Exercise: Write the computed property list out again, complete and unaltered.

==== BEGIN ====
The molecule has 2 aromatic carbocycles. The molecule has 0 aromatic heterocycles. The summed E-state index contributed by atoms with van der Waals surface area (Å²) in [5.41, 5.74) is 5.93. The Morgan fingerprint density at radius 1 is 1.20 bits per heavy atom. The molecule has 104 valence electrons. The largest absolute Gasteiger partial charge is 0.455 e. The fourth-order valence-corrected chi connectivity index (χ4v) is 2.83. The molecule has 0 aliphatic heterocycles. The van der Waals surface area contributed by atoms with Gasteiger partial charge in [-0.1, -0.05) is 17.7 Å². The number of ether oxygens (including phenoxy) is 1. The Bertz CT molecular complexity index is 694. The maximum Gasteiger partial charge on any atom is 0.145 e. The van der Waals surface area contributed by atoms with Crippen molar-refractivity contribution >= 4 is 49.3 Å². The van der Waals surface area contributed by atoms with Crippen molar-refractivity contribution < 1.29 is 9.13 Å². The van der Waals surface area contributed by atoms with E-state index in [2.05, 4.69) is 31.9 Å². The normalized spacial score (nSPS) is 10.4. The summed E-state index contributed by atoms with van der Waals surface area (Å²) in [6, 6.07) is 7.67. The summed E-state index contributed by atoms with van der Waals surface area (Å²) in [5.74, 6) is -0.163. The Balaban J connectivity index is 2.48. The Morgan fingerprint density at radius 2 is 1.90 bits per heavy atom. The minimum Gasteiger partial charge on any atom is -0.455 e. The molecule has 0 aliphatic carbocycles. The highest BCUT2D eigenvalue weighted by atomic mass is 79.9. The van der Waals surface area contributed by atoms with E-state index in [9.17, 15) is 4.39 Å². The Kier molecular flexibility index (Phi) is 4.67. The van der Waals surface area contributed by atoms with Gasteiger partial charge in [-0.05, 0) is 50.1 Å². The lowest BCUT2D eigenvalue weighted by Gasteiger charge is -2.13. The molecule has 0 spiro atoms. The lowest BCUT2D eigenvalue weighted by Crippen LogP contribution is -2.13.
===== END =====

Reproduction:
The molecule has 2 aromatic carbocycles. The molecule has 0 aromatic heterocycles. The summed E-state index contributed by atoms with van der Waals surface area (Å²) in [5.41, 5.74) is 5.93. The Morgan fingerprint density at radius 1 is 1.20 bits per heavy atom. The molecule has 104 valence electrons. The largest absolute Gasteiger partial charge is 0.455 e. The fourth-order valence-corrected chi connectivity index (χ4v) is 2.83. The molecule has 0 aliphatic heterocycles. The van der Waals surface area contributed by atoms with Gasteiger partial charge in [-0.1, -0.05) is 17.7 Å². The number of ether oxygens (including phenoxy) is 1. The Bertz CT molecular complexity index is 694. The maximum Gasteiger partial charge on any atom is 0.145 e. The van der Waals surface area contributed by atoms with Crippen molar-refractivity contribution >= 4 is 49.3 Å². The van der Waals surface area contributed by atoms with Crippen molar-refractivity contribution < 1.29 is 9.13 Å². The van der Waals surface area contributed by atoms with E-state index in [2.05, 4.69) is 31.9 Å². The normalized spacial score (nSPS) is 10.4. The summed E-state index contributed by atoms with van der Waals surface area (Å²) in [6, 6.07) is 7.67. The summed E-state index contributed by atoms with van der Waals surface area (Å²) in [5.74, 6) is -0.163. The Balaban J connectivity index is 2.48. The Morgan fingerprint density at radius 2 is 1.90 bits per heavy atom. The minimum Gasteiger partial charge on any atom is -0.455 e. The molecule has 0 aliphatic carbocycles. The highest BCUT2D eigenvalue weighted by atomic mass is 79.9. The van der Waals surface area contributed by atoms with E-state index in [9.17, 15) is 4.39 Å². The Kier molecular flexibility index (Phi) is 4.67. The van der Waals surface area contributed by atoms with Gasteiger partial charge in [-0.05, 0) is 50.1 Å². The lowest BCUT2D eigenvalue weighted by Gasteiger charge is -2.13. The molecule has 0 spiro atoms. The lowest BCUT2D eigenvalue weighted by Crippen LogP contribution is -2.13.